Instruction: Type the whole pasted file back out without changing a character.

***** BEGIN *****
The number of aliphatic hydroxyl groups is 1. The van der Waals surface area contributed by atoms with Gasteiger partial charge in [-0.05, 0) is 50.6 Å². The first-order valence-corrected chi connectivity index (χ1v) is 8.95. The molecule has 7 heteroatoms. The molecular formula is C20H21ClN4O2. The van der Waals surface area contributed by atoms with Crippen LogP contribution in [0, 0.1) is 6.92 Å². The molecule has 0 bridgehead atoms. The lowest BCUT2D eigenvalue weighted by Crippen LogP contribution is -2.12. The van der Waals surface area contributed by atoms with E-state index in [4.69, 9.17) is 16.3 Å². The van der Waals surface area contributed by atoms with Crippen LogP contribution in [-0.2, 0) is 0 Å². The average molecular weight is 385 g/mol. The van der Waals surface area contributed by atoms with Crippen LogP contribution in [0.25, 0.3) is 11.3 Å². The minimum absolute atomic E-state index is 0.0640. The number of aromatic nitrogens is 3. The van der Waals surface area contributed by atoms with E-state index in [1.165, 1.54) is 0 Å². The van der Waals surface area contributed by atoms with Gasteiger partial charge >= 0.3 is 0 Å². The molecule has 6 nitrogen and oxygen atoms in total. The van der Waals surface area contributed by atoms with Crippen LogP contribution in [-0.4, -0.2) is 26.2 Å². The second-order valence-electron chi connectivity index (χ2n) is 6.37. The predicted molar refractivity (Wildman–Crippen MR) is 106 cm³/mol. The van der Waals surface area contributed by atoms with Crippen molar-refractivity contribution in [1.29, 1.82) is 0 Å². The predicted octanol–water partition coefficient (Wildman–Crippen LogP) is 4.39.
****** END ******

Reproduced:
The number of aliphatic hydroxyl groups is 1. The van der Waals surface area contributed by atoms with Gasteiger partial charge in [-0.05, 0) is 50.6 Å². The first-order valence-corrected chi connectivity index (χ1v) is 8.95. The molecule has 7 heteroatoms. The molecular formula is C20H21ClN4O2. The van der Waals surface area contributed by atoms with Crippen LogP contribution in [0, 0.1) is 6.92 Å². The molecule has 0 bridgehead atoms. The lowest BCUT2D eigenvalue weighted by Crippen LogP contribution is -2.12. The van der Waals surface area contributed by atoms with E-state index in [4.69, 9.17) is 16.3 Å². The van der Waals surface area contributed by atoms with Crippen LogP contribution in [-0.2, 0) is 0 Å². The average molecular weight is 385 g/mol. The van der Waals surface area contributed by atoms with Crippen LogP contribution in [0.25, 0.3) is 11.3 Å². The minimum absolute atomic E-state index is 0.0640. The number of aromatic nitrogens is 3. The van der Waals surface area contributed by atoms with E-state index in [1.165, 1.54) is 0 Å². The van der Waals surface area contributed by atoms with Gasteiger partial charge >= 0.3 is 0 Å². The molecule has 6 nitrogen and oxygen atoms in total. The van der Waals surface area contributed by atoms with Crippen LogP contribution in [-0.4, -0.2) is 26.2 Å². The second-order valence-electron chi connectivity index (χ2n) is 6.37. The predicted molar refractivity (Wildman–Crippen MR) is 106 cm³/mol. The van der Waals surface area contributed by atoms with Crippen molar-refractivity contribution in [1.29, 1.82) is 0 Å². The predicted octanol–water partition coefficient (Wildman–Crippen LogP) is 4.39.